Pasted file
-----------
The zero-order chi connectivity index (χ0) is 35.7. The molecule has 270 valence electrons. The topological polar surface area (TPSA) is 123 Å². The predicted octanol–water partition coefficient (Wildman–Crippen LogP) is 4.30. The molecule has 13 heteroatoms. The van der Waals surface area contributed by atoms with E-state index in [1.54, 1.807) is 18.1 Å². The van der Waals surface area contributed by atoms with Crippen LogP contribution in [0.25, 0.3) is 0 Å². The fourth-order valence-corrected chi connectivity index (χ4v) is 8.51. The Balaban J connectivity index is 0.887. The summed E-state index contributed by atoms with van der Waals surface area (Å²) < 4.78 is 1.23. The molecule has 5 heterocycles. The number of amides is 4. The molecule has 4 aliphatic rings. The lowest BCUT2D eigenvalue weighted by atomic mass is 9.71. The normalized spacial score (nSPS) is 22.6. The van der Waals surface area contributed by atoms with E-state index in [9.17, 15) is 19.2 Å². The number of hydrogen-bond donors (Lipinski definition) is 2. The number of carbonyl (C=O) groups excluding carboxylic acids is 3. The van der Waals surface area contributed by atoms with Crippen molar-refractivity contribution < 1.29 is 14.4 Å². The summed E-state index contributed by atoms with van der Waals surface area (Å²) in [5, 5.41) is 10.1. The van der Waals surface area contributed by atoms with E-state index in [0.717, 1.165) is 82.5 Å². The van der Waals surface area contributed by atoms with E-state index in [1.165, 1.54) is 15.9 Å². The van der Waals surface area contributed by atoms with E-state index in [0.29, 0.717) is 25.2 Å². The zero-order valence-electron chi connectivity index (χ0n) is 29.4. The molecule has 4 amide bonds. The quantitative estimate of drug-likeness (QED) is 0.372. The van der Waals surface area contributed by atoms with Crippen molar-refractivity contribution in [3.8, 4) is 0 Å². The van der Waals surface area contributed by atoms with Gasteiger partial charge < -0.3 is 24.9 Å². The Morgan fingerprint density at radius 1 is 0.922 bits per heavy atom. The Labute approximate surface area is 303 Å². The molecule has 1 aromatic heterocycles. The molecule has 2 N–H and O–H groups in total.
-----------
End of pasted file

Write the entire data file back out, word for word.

The zero-order chi connectivity index (χ0) is 35.7. The molecule has 270 valence electrons. The topological polar surface area (TPSA) is 123 Å². The predicted octanol–water partition coefficient (Wildman–Crippen LogP) is 4.30. The molecule has 13 heteroatoms. The van der Waals surface area contributed by atoms with E-state index in [1.54, 1.807) is 18.1 Å². The van der Waals surface area contributed by atoms with Crippen LogP contribution in [0.25, 0.3) is 0 Å². The fourth-order valence-corrected chi connectivity index (χ4v) is 8.51. The Balaban J connectivity index is 0.887. The summed E-state index contributed by atoms with van der Waals surface area (Å²) < 4.78 is 1.23. The molecule has 5 heterocycles. The number of amides is 4. The molecule has 4 aliphatic rings. The lowest BCUT2D eigenvalue weighted by atomic mass is 9.71. The normalized spacial score (nSPS) is 22.6. The van der Waals surface area contributed by atoms with E-state index in [9.17, 15) is 19.2 Å². The number of hydrogen-bond donors (Lipinski definition) is 2. The number of carbonyl (C=O) groups excluding carboxylic acids is 3. The van der Waals surface area contributed by atoms with Crippen molar-refractivity contribution < 1.29 is 14.4 Å². The summed E-state index contributed by atoms with van der Waals surface area (Å²) in [5, 5.41) is 10.1. The van der Waals surface area contributed by atoms with E-state index in [0.717, 1.165) is 82.5 Å². The van der Waals surface area contributed by atoms with E-state index in [1.165, 1.54) is 15.9 Å². The van der Waals surface area contributed by atoms with E-state index in [0.29, 0.717) is 25.2 Å². The zero-order valence-electron chi connectivity index (χ0n) is 29.4. The molecule has 4 amide bonds. The quantitative estimate of drug-likeness (QED) is 0.372. The van der Waals surface area contributed by atoms with Crippen molar-refractivity contribution in [3.8, 4) is 0 Å². The van der Waals surface area contributed by atoms with Gasteiger partial charge < -0.3 is 24.9 Å². The Morgan fingerprint density at radius 1 is 0.922 bits per heavy atom. The Labute approximate surface area is 303 Å². The molecule has 1 aromatic heterocycles. The molecule has 2 N–H and O–H groups in total.